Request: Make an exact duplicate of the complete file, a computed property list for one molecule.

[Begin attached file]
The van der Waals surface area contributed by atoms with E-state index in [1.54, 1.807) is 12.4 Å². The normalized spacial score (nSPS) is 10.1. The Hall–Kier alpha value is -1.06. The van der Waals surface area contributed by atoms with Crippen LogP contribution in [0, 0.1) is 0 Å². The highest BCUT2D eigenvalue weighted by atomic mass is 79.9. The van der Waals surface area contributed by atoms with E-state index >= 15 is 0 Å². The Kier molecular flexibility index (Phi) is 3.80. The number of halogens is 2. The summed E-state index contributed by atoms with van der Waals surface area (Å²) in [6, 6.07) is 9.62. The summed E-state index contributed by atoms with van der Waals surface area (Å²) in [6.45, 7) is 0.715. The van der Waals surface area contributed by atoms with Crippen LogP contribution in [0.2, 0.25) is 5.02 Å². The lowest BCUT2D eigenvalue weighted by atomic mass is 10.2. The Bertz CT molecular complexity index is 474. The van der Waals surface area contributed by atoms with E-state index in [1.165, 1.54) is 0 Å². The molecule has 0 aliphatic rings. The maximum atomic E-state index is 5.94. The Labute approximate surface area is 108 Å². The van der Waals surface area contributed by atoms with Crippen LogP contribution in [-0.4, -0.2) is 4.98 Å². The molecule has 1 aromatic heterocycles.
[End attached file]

The van der Waals surface area contributed by atoms with E-state index in [1.54, 1.807) is 12.4 Å². The normalized spacial score (nSPS) is 10.1. The Hall–Kier alpha value is -1.06. The van der Waals surface area contributed by atoms with Crippen LogP contribution in [0, 0.1) is 0 Å². The highest BCUT2D eigenvalue weighted by atomic mass is 79.9. The van der Waals surface area contributed by atoms with E-state index >= 15 is 0 Å². The Kier molecular flexibility index (Phi) is 3.80. The number of halogens is 2. The summed E-state index contributed by atoms with van der Waals surface area (Å²) in [6, 6.07) is 9.62. The summed E-state index contributed by atoms with van der Waals surface area (Å²) in [6.45, 7) is 0.715. The van der Waals surface area contributed by atoms with Crippen LogP contribution in [0.2, 0.25) is 5.02 Å². The lowest BCUT2D eigenvalue weighted by atomic mass is 10.2. The Bertz CT molecular complexity index is 474. The van der Waals surface area contributed by atoms with E-state index in [1.165, 1.54) is 0 Å². The molecule has 0 aliphatic rings. The maximum atomic E-state index is 5.94. The Labute approximate surface area is 108 Å². The van der Waals surface area contributed by atoms with Crippen LogP contribution in [-0.4, -0.2) is 4.98 Å². The molecule has 1 aromatic heterocycles.